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Oil rises in post-settlement trade after API report

 Oil workers working well
Reuters

Oil rose in post-settlement trade after a report that U.S. crude oil stocks fell.

Crude inventories fell by 6.7 million barrels in the week to July 1 to 520.9 million, compared with analysts' expectations for a decrease of 2.3 million barrels. Crude stocks at the Cushing, Oklahoma, delivery hub rose by 80,000 barrels, American Petroleum Institute said.

U.S. crude was last up $1.17, or 2.53 percent, at $47.78, after it settled at $47.43 a barrel, up 1.78 percent, or 83 cents. The contract fell 5 percent to end at $46.60 on Tuesday.

Global benchmark Brent futures were up 76 cents at $48.72 a barrel after a 4.1-percent drop on Tuesday.

Before the report, oil prices had risen after a two-day decline lured buyers back, although analysts cautioned the market will likely remain under pressure from a U.S. gasoline glut and economic worries over Britain's exit from the European Union.

Gasoline futures were up a quarter of a percent after hitting a 3-month low.

Profit for turning crude oil into gasoline, known as the gasoline "crack," fell to a February bottom below $13 a barrel as oversupply in the motor fuel forced U.S. refiners to cut output. Vessels carrying gasoline-making components could not unload at New York Harbor this week due to a glut.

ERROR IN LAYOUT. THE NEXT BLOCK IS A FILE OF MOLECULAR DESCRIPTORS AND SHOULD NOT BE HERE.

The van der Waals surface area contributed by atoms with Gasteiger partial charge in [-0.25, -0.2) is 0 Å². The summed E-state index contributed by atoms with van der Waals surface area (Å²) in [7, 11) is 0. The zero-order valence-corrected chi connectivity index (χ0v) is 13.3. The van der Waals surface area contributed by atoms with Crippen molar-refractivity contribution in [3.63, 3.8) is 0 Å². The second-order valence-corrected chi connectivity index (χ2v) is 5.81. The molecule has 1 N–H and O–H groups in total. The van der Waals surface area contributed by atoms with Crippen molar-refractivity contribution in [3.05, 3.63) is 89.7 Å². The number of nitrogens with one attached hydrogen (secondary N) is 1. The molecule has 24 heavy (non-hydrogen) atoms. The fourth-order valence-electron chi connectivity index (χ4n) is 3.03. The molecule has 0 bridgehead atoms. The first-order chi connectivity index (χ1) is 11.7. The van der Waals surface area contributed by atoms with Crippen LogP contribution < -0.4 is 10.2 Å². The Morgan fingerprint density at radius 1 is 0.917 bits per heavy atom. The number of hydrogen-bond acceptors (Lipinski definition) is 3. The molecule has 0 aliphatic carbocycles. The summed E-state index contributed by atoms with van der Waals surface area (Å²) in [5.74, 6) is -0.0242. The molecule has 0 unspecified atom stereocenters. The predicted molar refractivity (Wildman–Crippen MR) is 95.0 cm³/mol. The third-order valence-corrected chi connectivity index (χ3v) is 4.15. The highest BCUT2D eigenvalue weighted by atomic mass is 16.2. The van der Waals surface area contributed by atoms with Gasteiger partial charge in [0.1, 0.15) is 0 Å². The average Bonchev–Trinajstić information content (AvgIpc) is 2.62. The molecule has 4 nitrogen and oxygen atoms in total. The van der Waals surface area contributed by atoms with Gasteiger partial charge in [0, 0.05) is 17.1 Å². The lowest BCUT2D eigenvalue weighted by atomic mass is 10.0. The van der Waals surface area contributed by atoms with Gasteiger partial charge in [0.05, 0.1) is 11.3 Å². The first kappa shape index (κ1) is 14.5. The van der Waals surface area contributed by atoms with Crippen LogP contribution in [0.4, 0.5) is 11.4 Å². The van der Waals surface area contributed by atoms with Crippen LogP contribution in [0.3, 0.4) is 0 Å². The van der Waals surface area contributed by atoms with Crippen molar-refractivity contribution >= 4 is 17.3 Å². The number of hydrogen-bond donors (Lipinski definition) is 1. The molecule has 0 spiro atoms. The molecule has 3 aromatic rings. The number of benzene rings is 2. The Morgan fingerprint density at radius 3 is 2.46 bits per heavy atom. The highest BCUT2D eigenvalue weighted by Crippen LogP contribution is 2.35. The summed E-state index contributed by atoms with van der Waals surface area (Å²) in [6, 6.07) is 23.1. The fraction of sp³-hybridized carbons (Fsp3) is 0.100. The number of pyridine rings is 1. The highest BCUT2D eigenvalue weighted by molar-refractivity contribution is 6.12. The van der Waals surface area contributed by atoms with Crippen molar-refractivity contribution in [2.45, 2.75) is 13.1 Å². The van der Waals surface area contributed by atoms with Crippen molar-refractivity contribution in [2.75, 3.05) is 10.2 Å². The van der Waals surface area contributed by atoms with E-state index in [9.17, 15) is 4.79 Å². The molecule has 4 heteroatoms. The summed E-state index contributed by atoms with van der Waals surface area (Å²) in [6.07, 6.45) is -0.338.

"The fundamental weakness in gasoline markets is being exemplified by the crack spread, which is closing in on levels which would encourage refiners to dial back on runs," said Matt Smith, analyst at New York-based oil cargo tracker Clipperdata.

"At below $15 a barrel, the crack is at less than half the profitability it showed this time last year."

Ole Hansen, commodity strategist at Saxo Bank in Copenhagen, told the Reuters Global Oil Forum that Brent was edging closer to the technical support level of $47 a barrel while U.S. crude was approaching support of $45.80.

Analysts at Petromatrix said if WTI breaches this level, the next support test will be at $43.

The U.S. crude inventory data could change momentum if it shows another stock draw as an indicator that a supply glut is starting to ease.

A Reuters poll showed analysts expected weekly U.S. commercial oil stocks to have fallen for a seventh consecutive week, along with a probable drop in gasoline stockpiles.

Investors awaited data on U.S. crude inventories, delayed due to Monday's Independence Day holiday.

They forecast a 2.5-million-barrel draw in crude stocks and a 1.2-million-barrel fall in gasoline inventories.

The American Petroleum Institute (API) releases its data a day later than normal on Wednesday at 4:30 p.m. EDT (2030 GMT), while data from the U.S. government's Energy Information Administration (EIA) is delayed to Thursday at 11 a.m. EDT (1500 GMT).

Britain's decision to exit the EU has caused concern about economic growth in the region.

U.S. share prices extended losses shortly after they opened on jitters over the Brexit's impact on global growth. The British pound hit a 31-year low after three UK property funds were suspended in the face of a rush of redemptions from investors fearing a slump in British property values.

The Bank of England also took steps to ensure British banks keep on lending, by lowering the amount of capital banks must hold in reserve, as UK business confidence plunged.